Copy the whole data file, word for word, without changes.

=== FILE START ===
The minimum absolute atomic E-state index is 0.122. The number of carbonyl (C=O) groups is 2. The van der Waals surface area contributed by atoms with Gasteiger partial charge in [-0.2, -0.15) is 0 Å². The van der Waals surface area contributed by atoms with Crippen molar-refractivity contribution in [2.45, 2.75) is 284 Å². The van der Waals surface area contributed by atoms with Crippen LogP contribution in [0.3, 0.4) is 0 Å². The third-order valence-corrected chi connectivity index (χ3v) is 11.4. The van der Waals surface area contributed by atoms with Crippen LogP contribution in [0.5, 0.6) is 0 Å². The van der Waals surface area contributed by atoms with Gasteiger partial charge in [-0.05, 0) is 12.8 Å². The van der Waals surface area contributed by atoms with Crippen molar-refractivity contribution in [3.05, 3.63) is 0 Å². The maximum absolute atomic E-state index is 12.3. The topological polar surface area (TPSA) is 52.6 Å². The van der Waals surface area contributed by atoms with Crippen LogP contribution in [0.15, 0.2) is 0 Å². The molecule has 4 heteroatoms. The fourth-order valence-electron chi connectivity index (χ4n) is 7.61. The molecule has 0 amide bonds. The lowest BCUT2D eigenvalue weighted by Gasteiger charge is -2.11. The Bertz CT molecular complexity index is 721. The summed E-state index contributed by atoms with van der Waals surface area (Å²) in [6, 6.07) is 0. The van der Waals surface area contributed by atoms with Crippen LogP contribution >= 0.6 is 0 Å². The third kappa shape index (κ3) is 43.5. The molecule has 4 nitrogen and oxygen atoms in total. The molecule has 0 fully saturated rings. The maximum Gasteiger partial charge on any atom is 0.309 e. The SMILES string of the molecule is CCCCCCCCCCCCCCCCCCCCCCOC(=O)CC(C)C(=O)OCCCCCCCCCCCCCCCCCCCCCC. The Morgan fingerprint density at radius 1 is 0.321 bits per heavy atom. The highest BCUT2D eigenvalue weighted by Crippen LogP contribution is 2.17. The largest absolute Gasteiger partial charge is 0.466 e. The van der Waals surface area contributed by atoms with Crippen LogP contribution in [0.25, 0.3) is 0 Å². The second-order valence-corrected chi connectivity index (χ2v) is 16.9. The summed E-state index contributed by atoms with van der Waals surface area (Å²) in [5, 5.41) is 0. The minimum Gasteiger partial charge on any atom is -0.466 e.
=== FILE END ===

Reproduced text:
The minimum absolute atomic E-state index is 0.122. The number of carbonyl (C=O) groups is 2. The van der Waals surface area contributed by atoms with Gasteiger partial charge in [-0.2, -0.15) is 0 Å². The van der Waals surface area contributed by atoms with Crippen molar-refractivity contribution in [2.45, 2.75) is 284 Å². The van der Waals surface area contributed by atoms with Crippen LogP contribution in [0.3, 0.4) is 0 Å². The third-order valence-corrected chi connectivity index (χ3v) is 11.4. The van der Waals surface area contributed by atoms with Crippen LogP contribution in [0.5, 0.6) is 0 Å². The van der Waals surface area contributed by atoms with Gasteiger partial charge in [-0.05, 0) is 12.8 Å². The van der Waals surface area contributed by atoms with Crippen molar-refractivity contribution in [3.05, 3.63) is 0 Å². The maximum absolute atomic E-state index is 12.3. The topological polar surface area (TPSA) is 52.6 Å². The van der Waals surface area contributed by atoms with Crippen LogP contribution in [0.15, 0.2) is 0 Å². The molecule has 4 heteroatoms. The fourth-order valence-electron chi connectivity index (χ4n) is 7.61. The molecule has 0 amide bonds. The lowest BCUT2D eigenvalue weighted by Gasteiger charge is -2.11. The Bertz CT molecular complexity index is 721. The summed E-state index contributed by atoms with van der Waals surface area (Å²) in [6, 6.07) is 0. The van der Waals surface area contributed by atoms with Crippen LogP contribution >= 0.6 is 0 Å². The third kappa shape index (κ3) is 43.5. The molecule has 4 nitrogen and oxygen atoms in total. The molecule has 0 fully saturated rings. The maximum Gasteiger partial charge on any atom is 0.309 e. The SMILES string of the molecule is CCCCCCCCCCCCCCCCCCCCCCOC(=O)CC(C)C(=O)OCCCCCCCCCCCCCCCCCCCCCC. The Morgan fingerprint density at radius 1 is 0.321 bits per heavy atom. The highest BCUT2D eigenvalue weighted by Crippen LogP contribution is 2.17. The largest absolute Gasteiger partial charge is 0.466 e. The van der Waals surface area contributed by atoms with Crippen LogP contribution in [0.25, 0.3) is 0 Å². The second-order valence-corrected chi connectivity index (χ2v) is 16.9. The summed E-state index contributed by atoms with van der Waals surface area (Å²) in [5, 5.41) is 0. The minimum Gasteiger partial charge on any atom is -0.466 e.